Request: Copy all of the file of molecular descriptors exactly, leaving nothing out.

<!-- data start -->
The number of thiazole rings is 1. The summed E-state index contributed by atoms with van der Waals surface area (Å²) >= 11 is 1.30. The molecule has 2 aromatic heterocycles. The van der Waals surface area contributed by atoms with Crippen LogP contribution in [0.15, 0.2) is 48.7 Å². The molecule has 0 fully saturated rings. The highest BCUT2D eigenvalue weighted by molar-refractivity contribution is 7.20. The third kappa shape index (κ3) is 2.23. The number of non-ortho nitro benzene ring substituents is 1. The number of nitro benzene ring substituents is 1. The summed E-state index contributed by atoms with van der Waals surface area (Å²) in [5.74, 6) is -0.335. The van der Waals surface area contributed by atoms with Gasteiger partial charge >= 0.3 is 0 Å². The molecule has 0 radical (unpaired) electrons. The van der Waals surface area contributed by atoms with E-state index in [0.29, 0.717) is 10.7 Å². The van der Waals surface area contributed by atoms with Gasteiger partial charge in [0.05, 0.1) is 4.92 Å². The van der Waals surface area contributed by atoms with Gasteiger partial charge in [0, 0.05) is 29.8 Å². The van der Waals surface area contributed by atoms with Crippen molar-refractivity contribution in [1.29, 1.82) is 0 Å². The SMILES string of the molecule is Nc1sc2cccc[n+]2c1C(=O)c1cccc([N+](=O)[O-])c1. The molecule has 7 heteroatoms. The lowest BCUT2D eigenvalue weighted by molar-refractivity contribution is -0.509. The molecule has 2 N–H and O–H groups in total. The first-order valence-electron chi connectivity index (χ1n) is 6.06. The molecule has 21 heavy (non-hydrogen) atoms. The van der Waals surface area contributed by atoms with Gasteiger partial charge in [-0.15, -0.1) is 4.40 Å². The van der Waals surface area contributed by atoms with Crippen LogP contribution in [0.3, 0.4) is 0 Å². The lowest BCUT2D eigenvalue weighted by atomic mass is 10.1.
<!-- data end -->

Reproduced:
The number of thiazole rings is 1. The summed E-state index contributed by atoms with van der Waals surface area (Å²) >= 11 is 1.30. The molecule has 2 aromatic heterocycles. The van der Waals surface area contributed by atoms with Crippen LogP contribution in [0.15, 0.2) is 48.7 Å². The molecule has 0 fully saturated rings. The highest BCUT2D eigenvalue weighted by molar-refractivity contribution is 7.20. The third kappa shape index (κ3) is 2.23. The number of non-ortho nitro benzene ring substituents is 1. The number of nitro benzene ring substituents is 1. The summed E-state index contributed by atoms with van der Waals surface area (Å²) in [5.74, 6) is -0.335. The van der Waals surface area contributed by atoms with Gasteiger partial charge >= 0.3 is 0 Å². The molecule has 0 radical (unpaired) electrons. The van der Waals surface area contributed by atoms with E-state index in [0.29, 0.717) is 10.7 Å². The van der Waals surface area contributed by atoms with Gasteiger partial charge in [0.05, 0.1) is 4.92 Å². The van der Waals surface area contributed by atoms with Gasteiger partial charge in [0, 0.05) is 29.8 Å². The van der Waals surface area contributed by atoms with Crippen molar-refractivity contribution in [1.29, 1.82) is 0 Å². The SMILES string of the molecule is Nc1sc2cccc[n+]2c1C(=O)c1cccc([N+](=O)[O-])c1. The molecule has 7 heteroatoms. The lowest BCUT2D eigenvalue weighted by molar-refractivity contribution is -0.509. The molecule has 2 N–H and O–H groups in total. The first-order valence-electron chi connectivity index (χ1n) is 6.06. The molecule has 21 heavy (non-hydrogen) atoms. The van der Waals surface area contributed by atoms with Gasteiger partial charge in [-0.15, -0.1) is 4.40 Å². The van der Waals surface area contributed by atoms with Crippen LogP contribution in [0.3, 0.4) is 0 Å². The lowest BCUT2D eigenvalue weighted by atomic mass is 10.1.